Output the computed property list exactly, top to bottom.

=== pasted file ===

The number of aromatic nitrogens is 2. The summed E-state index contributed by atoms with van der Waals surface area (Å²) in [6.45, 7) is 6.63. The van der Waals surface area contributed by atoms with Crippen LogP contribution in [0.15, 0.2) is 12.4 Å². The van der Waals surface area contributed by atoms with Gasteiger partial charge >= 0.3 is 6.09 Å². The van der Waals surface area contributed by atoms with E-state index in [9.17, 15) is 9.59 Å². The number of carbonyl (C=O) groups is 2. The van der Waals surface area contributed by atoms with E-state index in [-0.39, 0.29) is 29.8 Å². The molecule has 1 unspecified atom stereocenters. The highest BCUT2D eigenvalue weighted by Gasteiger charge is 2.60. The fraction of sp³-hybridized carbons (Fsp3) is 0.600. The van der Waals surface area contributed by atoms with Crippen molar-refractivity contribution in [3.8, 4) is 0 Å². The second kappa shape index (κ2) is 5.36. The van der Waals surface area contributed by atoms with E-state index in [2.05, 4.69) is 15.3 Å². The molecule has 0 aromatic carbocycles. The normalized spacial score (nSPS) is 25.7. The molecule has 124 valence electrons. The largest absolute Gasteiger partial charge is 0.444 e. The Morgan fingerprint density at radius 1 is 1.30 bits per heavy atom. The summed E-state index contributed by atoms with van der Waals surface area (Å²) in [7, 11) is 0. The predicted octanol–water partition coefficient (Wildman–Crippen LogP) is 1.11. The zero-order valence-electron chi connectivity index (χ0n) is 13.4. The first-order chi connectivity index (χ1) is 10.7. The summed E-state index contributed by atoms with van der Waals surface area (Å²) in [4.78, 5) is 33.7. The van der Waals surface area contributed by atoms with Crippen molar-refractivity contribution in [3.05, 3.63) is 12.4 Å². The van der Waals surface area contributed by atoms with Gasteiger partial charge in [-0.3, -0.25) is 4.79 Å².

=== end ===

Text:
The number of aromatic nitrogens is 2. The summed E-state index contributed by atoms with van der Waals surface area (Å²) in [6.45, 7) is 6.63. The van der Waals surface area contributed by atoms with Crippen LogP contribution in [0.15, 0.2) is 12.4 Å². The van der Waals surface area contributed by atoms with Gasteiger partial charge >= 0.3 is 6.09 Å². The van der Waals surface area contributed by atoms with E-state index in [9.17, 15) is 9.59 Å². The number of carbonyl (C=O) groups is 2. The van der Waals surface area contributed by atoms with E-state index in [-0.39, 0.29) is 29.8 Å². The molecule has 1 unspecified atom stereocenters. The highest BCUT2D eigenvalue weighted by Gasteiger charge is 2.60. The fraction of sp³-hybridized carbons (Fsp3) is 0.600. The van der Waals surface area contributed by atoms with Crippen molar-refractivity contribution in [3.8, 4) is 0 Å². The second kappa shape index (κ2) is 5.36. The van der Waals surface area contributed by atoms with E-state index in [2.05, 4.69) is 15.3 Å². The molecule has 0 aromatic carbocycles. The normalized spacial score (nSPS) is 25.7. The molecule has 124 valence electrons. The largest absolute Gasteiger partial charge is 0.444 e. The Morgan fingerprint density at radius 1 is 1.30 bits per heavy atom. The summed E-state index contributed by atoms with van der Waals surface area (Å²) in [7, 11) is 0. The predicted octanol–water partition coefficient (Wildman–Crippen LogP) is 1.11. The zero-order valence-electron chi connectivity index (χ0n) is 13.4. The first-order chi connectivity index (χ1) is 10.7. The summed E-state index contributed by atoms with van der Waals surface area (Å²) in [4.78, 5) is 33.7. The van der Waals surface area contributed by atoms with Crippen molar-refractivity contribution in [3.05, 3.63) is 12.4 Å². The van der Waals surface area contributed by atoms with Gasteiger partial charge in [-0.3, -0.25) is 4.79 Å².